Alexey Mamychev, D.Sc. (Political Science), Ph.D. in Law, Assistant Professor, Head of the Department of Theory and History of Russian and Foreign Law, Vladivostok State University of Economics and Service (Vladivostok, Russian Federation)

Diana Mamycheva, Ph.D. (Culturology), Assistant Professor, Vladivostok State University of Economics and Service (Vladivostok, Russian Federation)

Valeria Krupnitskaya, Ph.D. (Law), Assistant Professor, Head of the Department of Criminal Law and Procedure, Siberian Institute of AdministrationBranch of the Russian Academy of National Economy and State Service under the President of the Russian Federation (Novosibirsk, Russian Federation)

Alla Timofeeva, Ph.D. (Hist.), Professor, Vladivostok State University of Economics and Service (Vladivostok, Russian Federation)


The authors analyze the ways the political systems in the post-Soviet space have been modernized and the technologies of the color revolutions associated with them. In the last two decades, political science has been moving away from the universalist future of the liberal-democratic political order of Western Europe and the United States as the only possible scenario for all other states. This means that fully-fledged institutional borrowings are impossible and that political science should address new problems, viz. newly formulated aims and means of modernization. Today, the impact of the deliberative institutions and practices on the choice of development trajectories and consistent stability of the course toward modernization has become one of the main trends of study. Political modernization of public-power organization is discussed within the sociocultural approach to the transformations of the social system. Globalization has facilitated the spread of knowledge and information, but also generated all sorts of manipulations on a mass scale, as well as symbolic violence. The color revolution technologies are actively applied in the post-Soviet space through symbolic violence intended to consolidate Western influence and undermine Russias international positions.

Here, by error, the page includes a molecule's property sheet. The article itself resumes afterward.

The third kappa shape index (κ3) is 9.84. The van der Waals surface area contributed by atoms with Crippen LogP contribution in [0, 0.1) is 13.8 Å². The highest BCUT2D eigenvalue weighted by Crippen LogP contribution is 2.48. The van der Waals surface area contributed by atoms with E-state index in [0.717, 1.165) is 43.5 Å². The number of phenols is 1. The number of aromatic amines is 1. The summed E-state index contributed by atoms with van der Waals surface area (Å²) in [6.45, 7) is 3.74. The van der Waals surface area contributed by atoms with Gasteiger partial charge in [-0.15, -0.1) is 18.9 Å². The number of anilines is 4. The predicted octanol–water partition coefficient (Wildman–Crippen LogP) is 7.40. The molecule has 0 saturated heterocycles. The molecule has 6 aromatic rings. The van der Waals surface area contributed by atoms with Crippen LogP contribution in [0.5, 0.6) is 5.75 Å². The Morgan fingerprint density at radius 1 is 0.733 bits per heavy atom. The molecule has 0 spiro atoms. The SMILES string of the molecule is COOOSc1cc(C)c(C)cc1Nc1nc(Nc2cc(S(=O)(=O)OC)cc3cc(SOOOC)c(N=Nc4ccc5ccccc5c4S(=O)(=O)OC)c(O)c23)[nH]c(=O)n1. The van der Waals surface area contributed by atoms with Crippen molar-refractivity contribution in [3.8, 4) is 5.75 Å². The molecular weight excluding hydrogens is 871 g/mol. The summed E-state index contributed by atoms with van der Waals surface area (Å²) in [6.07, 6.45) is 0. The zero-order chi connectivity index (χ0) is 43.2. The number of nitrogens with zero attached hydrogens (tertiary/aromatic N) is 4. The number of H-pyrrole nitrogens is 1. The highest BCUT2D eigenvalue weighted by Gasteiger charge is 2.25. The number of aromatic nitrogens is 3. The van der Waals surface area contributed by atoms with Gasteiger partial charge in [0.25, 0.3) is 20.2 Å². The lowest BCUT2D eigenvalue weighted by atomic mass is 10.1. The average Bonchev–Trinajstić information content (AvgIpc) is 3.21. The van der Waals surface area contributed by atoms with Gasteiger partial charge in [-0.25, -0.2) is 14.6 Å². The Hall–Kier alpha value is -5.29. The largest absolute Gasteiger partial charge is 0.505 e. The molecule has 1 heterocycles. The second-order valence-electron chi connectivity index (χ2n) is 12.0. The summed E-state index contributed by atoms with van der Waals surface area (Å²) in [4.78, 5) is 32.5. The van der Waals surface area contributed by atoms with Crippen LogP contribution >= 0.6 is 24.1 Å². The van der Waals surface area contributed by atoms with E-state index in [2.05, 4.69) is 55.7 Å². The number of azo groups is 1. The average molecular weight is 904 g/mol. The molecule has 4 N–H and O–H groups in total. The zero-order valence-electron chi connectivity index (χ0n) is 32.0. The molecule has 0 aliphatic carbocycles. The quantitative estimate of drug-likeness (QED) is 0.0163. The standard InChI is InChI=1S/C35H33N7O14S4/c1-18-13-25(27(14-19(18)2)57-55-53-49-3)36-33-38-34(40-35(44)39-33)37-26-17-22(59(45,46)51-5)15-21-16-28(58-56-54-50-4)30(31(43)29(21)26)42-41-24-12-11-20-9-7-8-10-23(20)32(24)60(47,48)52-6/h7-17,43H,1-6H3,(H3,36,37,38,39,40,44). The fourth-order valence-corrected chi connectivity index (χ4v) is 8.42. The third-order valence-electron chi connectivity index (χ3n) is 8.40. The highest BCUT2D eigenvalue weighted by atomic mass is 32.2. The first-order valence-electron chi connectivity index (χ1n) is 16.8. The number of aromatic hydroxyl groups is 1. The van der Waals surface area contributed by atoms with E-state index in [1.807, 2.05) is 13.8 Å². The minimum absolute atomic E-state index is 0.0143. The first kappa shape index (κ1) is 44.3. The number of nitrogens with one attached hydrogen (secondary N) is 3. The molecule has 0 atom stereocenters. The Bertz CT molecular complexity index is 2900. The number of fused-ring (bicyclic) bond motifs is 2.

The authors treat political transformations as a wider category that goes beyond what is called modernization and which is, in fact, one of the transformation processes interpreted as evolutionary, revolutionary (spasmodic) or pendular forms of the development of political institutions and the system of power relations. The unified informational or wider sociocultural space that is taking shape worldwide is one of the driving forces behind globalization that allows all sorts of actors to interfere in the political life of sovereign states. The information society has created a situation in which the strategies and tactics of social behavior of the actors at all levels depend, to a great and increasing extent, on their ability to respond to the information flows. Today, the problems of destruction of political regimes and those of the color revolutions related to them have become extremely acute and topical. Indeed, the old tools used to destroy political regimes have been replaced by more subtle levers of foreign policy pressure, a combination of the use of force, brainwashing technologies, and manipulation of the behavior of the broad public.

Keywords: power, culture, modernization, political system, public-power organization, transformation, color revolutions.

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